By Susan Page, USA TODAY
WASHINGTON — President Obama is the man Americans admired most in 2009, a USA TODAY/Gallup Poll finds, while Secretary of State Hillary Rodham Clinton and former Alaska governor Sarah Palin are virtually tied as the most-admired woman.
The close finish by Clinton, named by 16% in the open-ended survey, and Palin, named by 15%, reflects the nation's partisan divide. Clinton was cited by nearly 3 in 10 Democrats but only 6% of Republicans, Palin by a third of Republicans but less than 1% of Democrats.
Obama dominates the field among men at 30%, though his support also shows a partisan split. He was named by more than half of Democrats but just 7% of Republicans.
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While the president's job-approval rating has eroded during his first year in office, his standing as the most-admired man demonstrates "a very strong fan base," says Frank Newport, Gallup's editor in chief. The only past presidents to score higher were George W. Bush in 2001, in the aftermath of the Sept. 11 attacks, and John Kennedy in 1961.
First lady Michelle Obama ranks as the fourth most-admired woman, behind Oprah Winfrey.
The survey, taken by Gallup almost every year since 1948, shows the nation's broad judgment — and name recall — of politicians, popes and talk-show hosts. Presidents often lead the list, though as president-elect, Obama swamped Bush in 2008. This year, as last, Bush finished a distant second.
South African leader Nelson Mandela is third and conservative commentator Glenn Beck fourth. Evangelist Billy Graham, who has been on the top-10 list every year the survey has been taken since 1955, is sixth, just after Pope Benedict XVI.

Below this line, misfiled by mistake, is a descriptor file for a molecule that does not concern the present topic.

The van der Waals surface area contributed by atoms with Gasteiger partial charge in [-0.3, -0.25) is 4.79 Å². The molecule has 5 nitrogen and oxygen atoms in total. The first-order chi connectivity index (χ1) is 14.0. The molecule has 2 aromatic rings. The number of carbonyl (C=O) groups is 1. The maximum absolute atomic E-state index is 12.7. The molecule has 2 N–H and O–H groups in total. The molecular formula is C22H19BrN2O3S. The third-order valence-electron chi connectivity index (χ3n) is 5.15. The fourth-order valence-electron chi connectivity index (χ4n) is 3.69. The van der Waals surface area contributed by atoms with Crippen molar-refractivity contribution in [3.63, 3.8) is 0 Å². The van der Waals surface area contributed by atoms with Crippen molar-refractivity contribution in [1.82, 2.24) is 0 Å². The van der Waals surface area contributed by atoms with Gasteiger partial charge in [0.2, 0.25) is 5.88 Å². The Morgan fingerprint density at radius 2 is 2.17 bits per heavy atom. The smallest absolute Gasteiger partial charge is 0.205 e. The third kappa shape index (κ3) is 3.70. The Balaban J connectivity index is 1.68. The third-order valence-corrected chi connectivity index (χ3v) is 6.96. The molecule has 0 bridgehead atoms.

Among women, Clinton continues an unprecedented 17-year run as the first or second most-admired woman. She first led the list in 1993 as first lady and has held the top spot for the past eight years as a New York senator and, now, the nation's top diplomat. She lost a bid for the Democratic nomination last year. Palin was the GOP vice presidential nominee.
Among men, former president Bill Clinton ties for 10th with Tiger Woods, the golfer engulfed in scandal. Elin Nordegren Woods, the athlete's wife, ties with German Chancellor Angela Merkel as the ninth most-admired woman.
The poll of 1,025 adults, taken Dec. 11-13, has a margin of error of +/–4 percentage points.
Over the years, the list has reflected women's changing roles. In 1948, the top-10 list included presidential daughter Margaret Truman and Princess Elizabeth of England as well as their mothers. Only one, former House member Clare Boothe Luce, had held elective office.
Now, it includes three current or former heads of state, two U.S. secretaries of State, a former governor and a writer, Maya Angelou.
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